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Are women in procurement still earning less than men? It seems so

Staff developmentCareer developmentTalent and Leadership
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The Salary Survey has consistently found that women take home substantially less pay than men, even when in the same job. Will that ever change?

 

A female CPO, for example, can expect to earn around 94% of a male colleague’s salary. For regional category managers, women have been found to earn only 69% of a man’s wage.

 

This tends to get compounded by the ‘glass-ceiling effect’, in which women find it difficult to break through into the higher levels of an organisation. Only 14% of our CPO sample last year were women.

 

We hope, in Procurement Leaders, that the evidence from this year’s survey will report a more equitable standing for salaries between the genders. The evidence of previous surveys suggests that it is closing. When we started the research in 2012, the difference between men and women’s salaries was 70%, last year it was 76%.

 

Aside from gender, this year we will also be assessing the level of job satisfaction and contentment that procurement professionals feel in their roles. We hope to be able to answer the question of whether money buys buyers happiness?

 

Last year we found that there was some evidence to support this thesis. However, it is not a one-to-one equation. People’s relationship with salary and happiness tends to evolve as they age. Money is more important to younger people, and more established professionals develop a broader range of priorities.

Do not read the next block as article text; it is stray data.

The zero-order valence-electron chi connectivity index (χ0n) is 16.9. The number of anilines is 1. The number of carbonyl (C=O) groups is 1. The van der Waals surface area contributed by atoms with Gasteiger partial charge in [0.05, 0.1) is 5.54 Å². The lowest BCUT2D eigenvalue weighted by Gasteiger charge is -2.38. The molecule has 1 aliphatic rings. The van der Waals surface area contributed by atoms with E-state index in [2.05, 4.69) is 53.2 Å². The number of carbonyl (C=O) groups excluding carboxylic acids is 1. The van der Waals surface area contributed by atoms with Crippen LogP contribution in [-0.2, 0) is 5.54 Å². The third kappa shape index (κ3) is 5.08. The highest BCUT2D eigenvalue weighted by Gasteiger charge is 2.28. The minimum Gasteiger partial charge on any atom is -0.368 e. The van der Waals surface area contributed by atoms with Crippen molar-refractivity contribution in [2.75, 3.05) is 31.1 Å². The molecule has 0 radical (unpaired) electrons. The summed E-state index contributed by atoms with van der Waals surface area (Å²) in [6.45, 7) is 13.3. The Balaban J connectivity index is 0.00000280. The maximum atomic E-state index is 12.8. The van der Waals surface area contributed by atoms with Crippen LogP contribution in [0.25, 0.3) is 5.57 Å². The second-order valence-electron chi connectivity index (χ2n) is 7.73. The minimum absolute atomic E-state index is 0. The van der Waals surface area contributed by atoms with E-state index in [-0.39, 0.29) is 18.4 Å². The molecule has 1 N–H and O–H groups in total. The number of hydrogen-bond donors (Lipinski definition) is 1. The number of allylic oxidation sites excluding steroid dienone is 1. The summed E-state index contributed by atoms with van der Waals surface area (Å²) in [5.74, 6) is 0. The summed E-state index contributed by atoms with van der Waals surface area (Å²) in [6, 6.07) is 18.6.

Another area of investigation in this study is the link between salary and training. Here, we are aiming to take a broad-based view of development. That is, not only thinking of classroom-based lectures, which can take precedence in the minds of employees, instead looking at the wider opportunities to which a person is exposed.

 

The split that many talk of is 70:20:10. That describes the optimal training programme for an employee. 70% of their growth stems from on-the-job learning opportunities. 20% comes from mentoring and coaching. The final 10% is derived from learning in the classroom. This sometimes is a surprising proportion to younger people who tend to be more interested in training and certification, however, we suspect that their career prospects, and thereby their salaries, are influenced more by the experiences they have seized upon.

 

Hopefully, the 2017 salary survey will provide some substantiation around this point.

 

Procurement Leaders has launched a Women Procurement Leaders initiative to raise awareness about these issues. To find out more click here.

Jon Webb
Posted by Jon Webb